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Science Careers Blog

April 2, 2010

Getting Hired, From the Boss's Perspective

In a post on Entrepreneur.com, posted yesterday, columnist Bill Bartman gives advice to budding employers on the five traits he believes make for great hires. While intended for employers, his advice offers insights into the thinking behind hiring decision, particularly in small businesses or quickly changing industries, that could be helpful to job seekers.

Bartman, who claims to have made a fortune buying and selling bad loans, says his companies have hired almost 10,000 people over the years; he doesn't say how many years or companies. He also says that his employee turnover rates were far lower than industry averages. Why? Presumably because he hired well. Here's what he suggests new bosses look for in their new hires ...

- Aptitude. Experience is nice, says Bartman, but if you want to turn your industry on its head or start an entirely new line of business, experience can be more of a disadvantage. Instead of people who claim to know their way around the industry, he says, look for raw talent and skills you can build on, like the ability to build rapport quickly, and to handle rejection.

This emphasis on raw skills rather than years of experience can be important in fast-moving industries such as biotech, genomics, or green energy, where you often need to adjust to new circumstances and opportunities. It can also benefit recent graduates, while it works against the interests of mid-career job hunters.

- Attitude. Bartman tells about a FedEx driver who applied eight times for a job with one of his companies. Her persistence impressed Bartman, who later hired her. Bartman also tells about one of his employees who, when her car broke down, walked 15 miles to work. He was so impressed with her loyalty he bought her a new car. You may not have an opportunity to demonstrate this kind of motivation to an employer, but you can demonstrate in your resume, cover letter, and interview that you keep at a task to see that it gets done right, or go the extra mile for a customer.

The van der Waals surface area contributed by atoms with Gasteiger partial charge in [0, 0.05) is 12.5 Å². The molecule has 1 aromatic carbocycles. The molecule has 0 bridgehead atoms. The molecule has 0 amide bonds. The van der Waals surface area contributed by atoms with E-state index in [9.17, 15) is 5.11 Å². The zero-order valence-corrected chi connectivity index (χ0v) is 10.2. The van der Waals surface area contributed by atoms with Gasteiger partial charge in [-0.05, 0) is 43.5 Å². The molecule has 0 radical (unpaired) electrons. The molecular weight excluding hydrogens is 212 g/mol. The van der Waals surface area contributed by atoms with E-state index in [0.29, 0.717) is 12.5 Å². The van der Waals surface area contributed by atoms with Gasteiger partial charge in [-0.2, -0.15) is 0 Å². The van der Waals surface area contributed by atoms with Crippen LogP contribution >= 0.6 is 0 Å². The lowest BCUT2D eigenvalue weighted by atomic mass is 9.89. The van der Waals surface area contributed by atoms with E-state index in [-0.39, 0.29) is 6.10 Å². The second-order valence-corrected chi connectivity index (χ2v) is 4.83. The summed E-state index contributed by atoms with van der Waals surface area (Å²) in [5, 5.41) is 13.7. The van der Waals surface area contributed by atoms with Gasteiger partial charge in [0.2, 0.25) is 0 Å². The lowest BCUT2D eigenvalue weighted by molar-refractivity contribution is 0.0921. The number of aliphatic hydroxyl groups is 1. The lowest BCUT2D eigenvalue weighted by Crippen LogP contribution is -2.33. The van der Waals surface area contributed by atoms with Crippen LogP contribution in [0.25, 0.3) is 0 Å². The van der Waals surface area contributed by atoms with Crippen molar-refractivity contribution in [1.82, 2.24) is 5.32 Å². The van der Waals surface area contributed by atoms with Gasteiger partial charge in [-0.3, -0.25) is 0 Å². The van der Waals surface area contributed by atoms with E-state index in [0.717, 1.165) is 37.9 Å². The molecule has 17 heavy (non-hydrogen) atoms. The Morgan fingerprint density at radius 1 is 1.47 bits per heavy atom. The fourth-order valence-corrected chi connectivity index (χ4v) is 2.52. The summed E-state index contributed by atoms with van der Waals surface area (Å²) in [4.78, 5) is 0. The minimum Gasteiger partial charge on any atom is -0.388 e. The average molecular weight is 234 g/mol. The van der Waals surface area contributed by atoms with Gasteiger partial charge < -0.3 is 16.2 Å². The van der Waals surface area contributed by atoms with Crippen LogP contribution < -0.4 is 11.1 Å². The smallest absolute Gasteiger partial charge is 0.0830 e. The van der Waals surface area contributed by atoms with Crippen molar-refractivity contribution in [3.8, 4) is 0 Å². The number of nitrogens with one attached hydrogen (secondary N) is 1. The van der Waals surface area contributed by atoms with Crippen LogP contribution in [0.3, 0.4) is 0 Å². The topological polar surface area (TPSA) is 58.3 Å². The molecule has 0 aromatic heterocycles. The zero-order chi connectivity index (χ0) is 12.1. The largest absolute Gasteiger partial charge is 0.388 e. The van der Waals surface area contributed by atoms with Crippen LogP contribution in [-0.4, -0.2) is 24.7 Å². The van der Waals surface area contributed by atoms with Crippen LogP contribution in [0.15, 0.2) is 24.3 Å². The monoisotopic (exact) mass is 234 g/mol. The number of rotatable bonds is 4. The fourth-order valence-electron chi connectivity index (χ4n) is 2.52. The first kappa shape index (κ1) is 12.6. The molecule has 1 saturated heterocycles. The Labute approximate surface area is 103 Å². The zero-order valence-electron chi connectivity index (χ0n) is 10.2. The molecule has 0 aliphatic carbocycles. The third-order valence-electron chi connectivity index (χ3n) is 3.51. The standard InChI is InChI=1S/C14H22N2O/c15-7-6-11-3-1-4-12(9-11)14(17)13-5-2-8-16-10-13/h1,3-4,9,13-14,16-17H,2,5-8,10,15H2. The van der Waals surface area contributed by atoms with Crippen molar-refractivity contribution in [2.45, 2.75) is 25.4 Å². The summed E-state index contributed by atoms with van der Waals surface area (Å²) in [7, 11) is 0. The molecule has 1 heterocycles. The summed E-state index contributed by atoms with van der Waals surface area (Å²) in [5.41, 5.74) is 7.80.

- Intelligence. Here Bartman says he's talking about creativity rather than IQ. He advises new business owners to ask candidates about situations where they broke through time or budget constraints, or other barriers. These kinds of questions resemble behavioral interviewing, which we've discussed on this blog and in Science Careers articles.

 - Intensity. By intensity, Bartman means a sense of urgency and excitement about the work. This quality is one of those "intangibles" that employers look for in interviews, but it's difficult to describe or quantify. Bartman says he would tell candidates that working in his company would be the hardest job they ever had, but also the best. If Bartman saw that the statement rattled candidates, he wouldn't hire them.

- Integrity. Bartman looks for people's ability to deliver what they promise. "I also expect employees at any level," Bartman says, "to have the guts to deliver bad news rather than shade it or hide it." This trait likely would not come out in a resume or even in interviews, but it would in reference checks, which are becoming much more comprehensive and probing.

Bartman says these traits are not easy to train in new hires, so they need to be uncovered in the hiring process, which is not an easy task. "These are not traits that show up like a swallowed coin on an X-ray," Bartman says, so employers need to develop their sensors to pick up on them.

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